Just like pigeons, set collection games are everywhere, so how does a new one stand out in the crowded bird feeder? Great artwork, cool theme, a new and unusual take on drafting, these are all essential things a designer / publisher needs to consider. So does CuBirds hit the target like a Kingfisher or does it go the way of the Dodo? Read on to find out.
Birds Of A Feather Flock Together
CuBirds is a set collection game unlike any other set collection game you have played. On your turn you take all birds of a single species from your hand and add them to the end of one of the four rows of birds on the table. You then check to see if your placed birds can move towards the same species in that row, causing any other birds in-between to be bullied out and added to your hand.
Then, if you have enough of one species of bird in your hand you can optionally flock it to your collection (discarding all other cards of the same species). If you manage to collect a lot of the same species you can flock two of these birds to your collection.
If your placed bird(s) do not cause you to pick up any cards from the row (no bullying), you can choose to collect two new cards from the deck instead.
The round ends when a player has no cards in their hand. At this point all other players have to discard their hand of cards and new cards are dealt. Knowing when to play cards to the table and which row, together with choosing the right time to end the round is where the tension and excitement comes from in CuBirds.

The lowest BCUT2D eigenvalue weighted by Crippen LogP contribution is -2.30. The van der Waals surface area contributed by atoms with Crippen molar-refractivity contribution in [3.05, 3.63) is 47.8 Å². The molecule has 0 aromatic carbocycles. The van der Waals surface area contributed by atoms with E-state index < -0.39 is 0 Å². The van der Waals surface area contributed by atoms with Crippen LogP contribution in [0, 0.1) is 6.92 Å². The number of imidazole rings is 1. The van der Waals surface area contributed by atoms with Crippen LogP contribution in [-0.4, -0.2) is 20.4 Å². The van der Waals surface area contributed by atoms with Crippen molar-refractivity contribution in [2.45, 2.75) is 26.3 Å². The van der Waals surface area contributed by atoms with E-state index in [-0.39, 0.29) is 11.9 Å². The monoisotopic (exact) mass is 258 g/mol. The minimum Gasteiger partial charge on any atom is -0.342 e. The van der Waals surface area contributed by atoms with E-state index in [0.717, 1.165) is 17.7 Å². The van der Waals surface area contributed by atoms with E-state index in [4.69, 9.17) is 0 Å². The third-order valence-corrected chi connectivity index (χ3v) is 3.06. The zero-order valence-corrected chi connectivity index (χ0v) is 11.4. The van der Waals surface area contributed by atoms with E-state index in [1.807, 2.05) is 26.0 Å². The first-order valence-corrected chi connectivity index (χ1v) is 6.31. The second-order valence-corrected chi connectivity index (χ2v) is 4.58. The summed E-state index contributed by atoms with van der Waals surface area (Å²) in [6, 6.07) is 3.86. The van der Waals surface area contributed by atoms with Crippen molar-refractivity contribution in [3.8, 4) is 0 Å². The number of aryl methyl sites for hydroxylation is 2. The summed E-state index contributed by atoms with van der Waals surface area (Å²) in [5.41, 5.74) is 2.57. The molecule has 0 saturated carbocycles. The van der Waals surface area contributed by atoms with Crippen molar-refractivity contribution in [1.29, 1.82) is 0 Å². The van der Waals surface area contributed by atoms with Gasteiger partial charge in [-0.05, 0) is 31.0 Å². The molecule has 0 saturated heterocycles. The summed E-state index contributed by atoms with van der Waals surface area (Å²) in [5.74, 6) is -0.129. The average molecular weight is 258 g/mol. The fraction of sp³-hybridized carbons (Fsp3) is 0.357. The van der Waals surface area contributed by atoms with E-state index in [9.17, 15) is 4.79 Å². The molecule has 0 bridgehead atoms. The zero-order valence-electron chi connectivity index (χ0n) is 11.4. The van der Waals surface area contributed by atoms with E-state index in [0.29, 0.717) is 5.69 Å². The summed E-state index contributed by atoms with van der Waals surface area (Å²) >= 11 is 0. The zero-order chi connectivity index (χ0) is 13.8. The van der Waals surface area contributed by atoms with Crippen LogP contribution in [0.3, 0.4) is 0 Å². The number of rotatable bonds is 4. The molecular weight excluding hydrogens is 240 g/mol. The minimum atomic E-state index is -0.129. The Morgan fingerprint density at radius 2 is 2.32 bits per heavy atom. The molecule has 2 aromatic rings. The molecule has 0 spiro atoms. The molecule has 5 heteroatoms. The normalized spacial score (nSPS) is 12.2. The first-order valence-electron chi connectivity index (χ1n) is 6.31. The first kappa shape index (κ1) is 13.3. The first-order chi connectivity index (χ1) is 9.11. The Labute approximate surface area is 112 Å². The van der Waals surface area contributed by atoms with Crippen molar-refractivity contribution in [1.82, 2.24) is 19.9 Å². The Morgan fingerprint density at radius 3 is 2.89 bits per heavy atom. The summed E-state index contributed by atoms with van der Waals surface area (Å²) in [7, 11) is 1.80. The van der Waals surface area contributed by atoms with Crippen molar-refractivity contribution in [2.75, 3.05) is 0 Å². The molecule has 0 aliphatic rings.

The first player to seven species of birds in their collection (or two species with three cards each) wins the game. Most games I have played have come right down to the wire as players can see what species everyone needs to win the game and they deliberately stop placing those birds, making for an exciting conclusion to the game.
Who’s A Pretty Bird
This game is as pretty as a flamingo wearing evening wear or a parrot in a fedora. I love the cubist art style and the muted backgrounds. Each bird is beautifully drawn and there are subtle differences on every card of where the birds are placed or what other animals feature.
There is one problem with the cards which is the placement of the species symbol and numbers required to flock. They are on separate corners which means no matter which way you hold your cards some of the information needed is missing. This could have been resolved by having both bits of information in both corners.
A Pair Of Love Birds
For me the game shines at the two player count. When you play at three, four or five the game becomes much more random with the table state changing significantly between your turns. At two players you have much more control over the birds and can play against your opponent as much as the table. I don’t mind playing it at any player count but would always prefer to play at two.
CuBirds is as cool as a penguin in a dinner jacket with its unique drafting mechanism, amazing artwork, a great rule book, and a ‘just one more game’ quality. It comes in a cute little box and the card quality is very high, I have shuffled the cards together so many times without any signs of wear or tear so far. I do prefer the game at two players but will happily play at any player count. Towards the end of the game there can be a lot of birds on the table so allow plenty of room before you start.
If you are looking for a new game that can be played in just twenty minutes but gives you lots of meaningful decisions on every turn, then you could do no better than CuBirds.